Retail contributes approximately £7 billion of business rates annually– nearly a quarter of all business rate receipts, and far more than any other industry and disproportionate to our six per cent share of the economy (Gross Value Added). Property tax as a proportion of total taxation is nearly 13 per cent in the UK – twice the EU average. A lower level of property taxation that is competitive compared to other OECD and European countries would encourage growth in local communities across the country.
The BRC played a central role in the past two years underpinned by an extensive campaign, high profile public correspondence with two different Chancellors, other members of the Cabinet and MPs and extensive media coverage across a range of media outlets.
In the lead up to the November 2017 Budget we led a coalition of business groups urging government to take action to avoid a nearly four percent increase the following April and the Chancellor listened and brought forward CPI indexation worth £210 million to retailers in the first two years. Government also ruled out self-assessments of properties which would have caused serious questions of fairness and complexity.
At the March 2017 Budget the Chancellor announced £435 million in business rates relief designed to assist those companies most affected by the 2017 revaluation to be financed from central funds and not from a redistribution within the existing revaluation settlement. The BRC also shared its concerns regarding the proposed transitional arrangements following the 2017 revaluation resulting in £35 million in savings for retailers. The Government also modified the proposed requirement that any valuation to be amended would need to be “outside the bounds of reasonable professional judgement” to instead rely on the Valuation Tribunal to judge whether the valuation constitutes a “reasonable valuation” providing greater flexibility in the consideration of appeals.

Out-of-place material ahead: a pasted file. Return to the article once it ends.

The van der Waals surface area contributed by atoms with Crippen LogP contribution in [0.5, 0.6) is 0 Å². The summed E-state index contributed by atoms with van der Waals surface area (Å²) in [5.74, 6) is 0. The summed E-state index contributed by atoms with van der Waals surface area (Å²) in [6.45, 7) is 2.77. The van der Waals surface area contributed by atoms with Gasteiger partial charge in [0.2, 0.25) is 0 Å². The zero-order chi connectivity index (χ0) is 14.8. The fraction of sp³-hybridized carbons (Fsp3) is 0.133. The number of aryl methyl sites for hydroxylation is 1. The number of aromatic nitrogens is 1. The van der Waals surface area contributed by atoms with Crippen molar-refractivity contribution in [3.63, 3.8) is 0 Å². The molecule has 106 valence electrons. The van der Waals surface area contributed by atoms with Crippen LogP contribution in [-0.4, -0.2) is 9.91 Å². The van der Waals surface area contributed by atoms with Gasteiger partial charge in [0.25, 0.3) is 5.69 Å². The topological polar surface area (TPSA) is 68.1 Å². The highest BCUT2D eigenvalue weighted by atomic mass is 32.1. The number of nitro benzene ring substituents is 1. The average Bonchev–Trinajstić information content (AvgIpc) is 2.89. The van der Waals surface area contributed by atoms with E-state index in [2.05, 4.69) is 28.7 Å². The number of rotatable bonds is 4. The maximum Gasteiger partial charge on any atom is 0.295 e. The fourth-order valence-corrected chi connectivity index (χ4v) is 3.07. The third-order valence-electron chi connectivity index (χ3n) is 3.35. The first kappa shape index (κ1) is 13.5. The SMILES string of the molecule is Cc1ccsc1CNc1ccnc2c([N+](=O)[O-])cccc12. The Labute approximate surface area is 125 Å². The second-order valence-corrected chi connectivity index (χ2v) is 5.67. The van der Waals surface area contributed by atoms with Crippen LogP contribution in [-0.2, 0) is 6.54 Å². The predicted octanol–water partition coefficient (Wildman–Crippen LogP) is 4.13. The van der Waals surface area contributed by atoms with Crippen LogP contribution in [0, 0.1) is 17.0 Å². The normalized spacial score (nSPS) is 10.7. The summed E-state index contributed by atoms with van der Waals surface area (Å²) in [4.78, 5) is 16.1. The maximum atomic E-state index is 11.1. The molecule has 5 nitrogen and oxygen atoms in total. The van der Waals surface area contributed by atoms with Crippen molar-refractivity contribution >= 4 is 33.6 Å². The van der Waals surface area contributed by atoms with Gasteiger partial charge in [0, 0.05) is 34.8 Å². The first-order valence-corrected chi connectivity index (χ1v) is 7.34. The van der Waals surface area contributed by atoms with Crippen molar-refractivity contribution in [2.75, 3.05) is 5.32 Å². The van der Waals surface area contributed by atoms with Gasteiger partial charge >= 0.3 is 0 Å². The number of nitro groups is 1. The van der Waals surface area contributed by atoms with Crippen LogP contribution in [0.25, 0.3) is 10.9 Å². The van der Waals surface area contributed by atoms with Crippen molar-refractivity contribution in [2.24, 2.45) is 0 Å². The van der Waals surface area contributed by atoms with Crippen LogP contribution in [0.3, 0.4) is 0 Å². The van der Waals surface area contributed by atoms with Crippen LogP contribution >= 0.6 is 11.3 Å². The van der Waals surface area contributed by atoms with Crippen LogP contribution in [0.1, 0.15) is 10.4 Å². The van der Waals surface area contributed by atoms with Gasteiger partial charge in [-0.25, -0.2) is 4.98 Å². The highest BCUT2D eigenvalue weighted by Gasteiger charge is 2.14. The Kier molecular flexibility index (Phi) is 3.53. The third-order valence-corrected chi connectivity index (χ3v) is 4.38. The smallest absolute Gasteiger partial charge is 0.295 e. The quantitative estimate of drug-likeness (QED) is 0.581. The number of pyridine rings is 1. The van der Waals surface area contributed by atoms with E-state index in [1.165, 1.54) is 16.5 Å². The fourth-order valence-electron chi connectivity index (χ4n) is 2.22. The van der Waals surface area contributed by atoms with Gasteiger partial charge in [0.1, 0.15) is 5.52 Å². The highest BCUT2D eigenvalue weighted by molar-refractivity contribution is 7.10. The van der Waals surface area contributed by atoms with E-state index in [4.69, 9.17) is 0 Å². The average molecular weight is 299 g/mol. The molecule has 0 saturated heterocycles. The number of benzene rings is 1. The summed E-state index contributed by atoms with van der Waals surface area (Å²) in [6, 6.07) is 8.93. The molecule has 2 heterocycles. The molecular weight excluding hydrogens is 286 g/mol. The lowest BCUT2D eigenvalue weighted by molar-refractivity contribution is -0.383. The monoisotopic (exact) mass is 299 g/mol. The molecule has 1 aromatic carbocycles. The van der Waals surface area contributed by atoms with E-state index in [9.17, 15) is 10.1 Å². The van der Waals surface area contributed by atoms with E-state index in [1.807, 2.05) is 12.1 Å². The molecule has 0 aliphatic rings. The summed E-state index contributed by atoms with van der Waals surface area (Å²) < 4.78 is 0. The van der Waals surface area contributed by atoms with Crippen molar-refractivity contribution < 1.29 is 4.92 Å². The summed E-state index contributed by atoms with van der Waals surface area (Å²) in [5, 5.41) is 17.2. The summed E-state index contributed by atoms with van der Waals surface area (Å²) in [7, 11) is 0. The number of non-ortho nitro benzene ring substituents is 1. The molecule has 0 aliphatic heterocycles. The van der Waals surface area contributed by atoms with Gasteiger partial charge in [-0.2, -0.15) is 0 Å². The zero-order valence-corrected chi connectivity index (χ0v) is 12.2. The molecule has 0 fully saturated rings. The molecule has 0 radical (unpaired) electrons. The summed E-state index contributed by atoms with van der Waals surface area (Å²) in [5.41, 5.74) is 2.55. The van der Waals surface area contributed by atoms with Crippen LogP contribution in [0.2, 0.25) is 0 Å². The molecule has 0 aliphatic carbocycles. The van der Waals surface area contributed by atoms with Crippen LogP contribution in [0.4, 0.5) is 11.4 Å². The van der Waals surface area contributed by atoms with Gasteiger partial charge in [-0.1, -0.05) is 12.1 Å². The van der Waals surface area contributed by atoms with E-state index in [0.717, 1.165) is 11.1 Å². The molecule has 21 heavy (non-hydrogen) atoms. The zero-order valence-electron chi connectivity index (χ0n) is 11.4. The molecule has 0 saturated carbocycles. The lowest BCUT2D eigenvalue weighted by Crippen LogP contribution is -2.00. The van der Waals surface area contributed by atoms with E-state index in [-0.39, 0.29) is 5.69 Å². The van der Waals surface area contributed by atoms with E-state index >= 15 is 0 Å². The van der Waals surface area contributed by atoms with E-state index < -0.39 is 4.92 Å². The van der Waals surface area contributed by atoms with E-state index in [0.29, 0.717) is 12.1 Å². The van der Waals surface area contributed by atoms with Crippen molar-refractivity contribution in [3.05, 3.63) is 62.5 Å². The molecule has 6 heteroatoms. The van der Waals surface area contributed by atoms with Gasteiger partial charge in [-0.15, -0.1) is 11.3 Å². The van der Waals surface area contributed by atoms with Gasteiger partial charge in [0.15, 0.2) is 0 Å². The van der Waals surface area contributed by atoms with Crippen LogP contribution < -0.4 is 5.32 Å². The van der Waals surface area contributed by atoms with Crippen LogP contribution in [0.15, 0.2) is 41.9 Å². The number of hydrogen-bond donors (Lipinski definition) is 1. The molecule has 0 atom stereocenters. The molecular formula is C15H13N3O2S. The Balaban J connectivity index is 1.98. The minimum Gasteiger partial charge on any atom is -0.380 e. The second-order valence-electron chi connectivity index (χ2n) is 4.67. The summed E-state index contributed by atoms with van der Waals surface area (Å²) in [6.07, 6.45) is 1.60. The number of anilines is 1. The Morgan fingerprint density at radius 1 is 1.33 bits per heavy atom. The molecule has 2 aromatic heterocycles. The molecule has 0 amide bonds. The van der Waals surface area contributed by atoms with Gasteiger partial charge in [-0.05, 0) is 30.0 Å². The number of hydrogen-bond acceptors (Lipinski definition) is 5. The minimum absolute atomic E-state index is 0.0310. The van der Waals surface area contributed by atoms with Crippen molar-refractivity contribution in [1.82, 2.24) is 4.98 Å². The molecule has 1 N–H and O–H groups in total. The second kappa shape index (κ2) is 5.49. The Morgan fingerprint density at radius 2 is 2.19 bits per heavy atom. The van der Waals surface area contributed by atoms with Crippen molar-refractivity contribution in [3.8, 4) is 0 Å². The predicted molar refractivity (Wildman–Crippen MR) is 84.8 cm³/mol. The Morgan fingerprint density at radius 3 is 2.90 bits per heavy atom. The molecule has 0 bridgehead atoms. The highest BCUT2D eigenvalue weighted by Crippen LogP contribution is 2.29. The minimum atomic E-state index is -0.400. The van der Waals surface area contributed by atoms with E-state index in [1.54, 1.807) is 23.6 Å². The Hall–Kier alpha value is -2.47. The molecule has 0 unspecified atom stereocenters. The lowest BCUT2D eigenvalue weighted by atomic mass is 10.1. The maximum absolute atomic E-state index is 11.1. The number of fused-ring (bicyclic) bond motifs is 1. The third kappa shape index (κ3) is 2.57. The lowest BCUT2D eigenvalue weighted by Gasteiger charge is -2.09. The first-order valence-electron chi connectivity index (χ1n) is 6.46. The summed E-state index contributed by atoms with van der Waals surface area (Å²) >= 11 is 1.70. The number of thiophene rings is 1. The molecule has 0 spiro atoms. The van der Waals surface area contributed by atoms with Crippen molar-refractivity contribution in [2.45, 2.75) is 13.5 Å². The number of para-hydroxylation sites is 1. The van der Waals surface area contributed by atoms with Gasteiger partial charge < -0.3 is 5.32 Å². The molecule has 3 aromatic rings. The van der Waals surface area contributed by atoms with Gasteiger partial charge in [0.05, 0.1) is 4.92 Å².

In March 2016, the Government announced that from 2017 the Small Business Rates Relief (SBRR) scheme would be expanded, the threshold for the standard multiplier would be increased to £51,000 of Rateable Value (meaning all hereditaments valued below that do not pay the 1.3p SBRR supplement). It also committed to more frequent revaluations and a switch from RPI to CPI indexation from 2020 which it more recently brought forward to April 2018. Importantly, the Treasury agreed with us that all these reforms would not be paid for within the business rates system. Also as a result of our work, the Government is modernising the administration of business rates by introducing more frequent business rate revaluations from 2022 and has committed to overhaul billing and collection to include linking to HMRC digital accounts.
MORE TO DO
While we have indeed achieved a lot, we have not got all that we were seeking. Going forward, we remain committed to progressing fundamental reform as well as improving upon the Check, Challenge and Appeal system and ensuring new requirements for ratepayers are workable and effectively achieve three-yearly revaluations.